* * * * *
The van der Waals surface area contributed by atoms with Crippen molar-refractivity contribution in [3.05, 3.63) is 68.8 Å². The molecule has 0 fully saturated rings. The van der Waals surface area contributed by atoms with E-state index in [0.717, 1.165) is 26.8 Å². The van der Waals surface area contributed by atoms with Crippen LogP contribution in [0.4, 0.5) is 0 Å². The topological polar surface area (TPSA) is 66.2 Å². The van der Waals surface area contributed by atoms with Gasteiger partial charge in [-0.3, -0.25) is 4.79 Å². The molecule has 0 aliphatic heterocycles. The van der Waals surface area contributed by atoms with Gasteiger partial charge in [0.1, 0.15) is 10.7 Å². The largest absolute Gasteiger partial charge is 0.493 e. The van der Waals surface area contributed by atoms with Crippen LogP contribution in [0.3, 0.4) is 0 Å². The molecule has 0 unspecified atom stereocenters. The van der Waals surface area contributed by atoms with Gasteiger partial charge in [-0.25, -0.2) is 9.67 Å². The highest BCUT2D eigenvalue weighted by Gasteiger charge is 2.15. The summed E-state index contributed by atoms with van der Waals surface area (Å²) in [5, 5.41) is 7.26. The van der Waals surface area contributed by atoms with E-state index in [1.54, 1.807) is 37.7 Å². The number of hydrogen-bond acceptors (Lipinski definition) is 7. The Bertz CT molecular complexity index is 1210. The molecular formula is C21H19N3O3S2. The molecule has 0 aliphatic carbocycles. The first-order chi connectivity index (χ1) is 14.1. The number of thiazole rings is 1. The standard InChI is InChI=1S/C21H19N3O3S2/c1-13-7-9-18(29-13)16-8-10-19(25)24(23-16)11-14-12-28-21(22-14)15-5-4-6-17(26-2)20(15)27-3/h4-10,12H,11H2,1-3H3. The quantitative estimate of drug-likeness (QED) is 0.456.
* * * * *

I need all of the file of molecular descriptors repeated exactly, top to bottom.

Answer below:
The van der Waals surface area contributed by atoms with Crippen molar-refractivity contribution in [3.05, 3.63) is 68.8 Å². The molecule has 0 fully saturated rings. The van der Waals surface area contributed by atoms with E-state index in [0.717, 1.165) is 26.8 Å². The van der Waals surface area contributed by atoms with Crippen LogP contribution in [0.4, 0.5) is 0 Å². The topological polar surface area (TPSA) is 66.2 Å². The van der Waals surface area contributed by atoms with Gasteiger partial charge in [-0.3, -0.25) is 4.79 Å². The molecule has 0 aliphatic heterocycles. The van der Waals surface area contributed by atoms with Gasteiger partial charge in [0.1, 0.15) is 10.7 Å². The largest absolute Gasteiger partial charge is 0.493 e. The van der Waals surface area contributed by atoms with Crippen LogP contribution in [0.3, 0.4) is 0 Å². The molecule has 0 unspecified atom stereocenters. The van der Waals surface area contributed by atoms with Gasteiger partial charge in [-0.25, -0.2) is 9.67 Å². The highest BCUT2D eigenvalue weighted by Gasteiger charge is 2.15. The summed E-state index contributed by atoms with van der Waals surface area (Å²) in [5, 5.41) is 7.26. The van der Waals surface area contributed by atoms with E-state index in [1.54, 1.807) is 37.7 Å². The number of hydrogen-bond acceptors (Lipinski definition) is 7. The Bertz CT molecular complexity index is 1210. The molecular formula is C21H19N3O3S2. The molecule has 0 aliphatic carbocycles. The first-order chi connectivity index (χ1) is 14.1. The number of thiazole rings is 1. The standard InChI is InChI=1S/C21H19N3O3S2/c1-13-7-9-18(29-13)16-8-10-19(25)24(23-16)11-14-12-28-21(22-14)15-5-4-6-17(26-2)20(15)27-3/h4-10,12H,11H2,1-3H3. The quantitative estimate of drug-likeness (QED) is 0.456.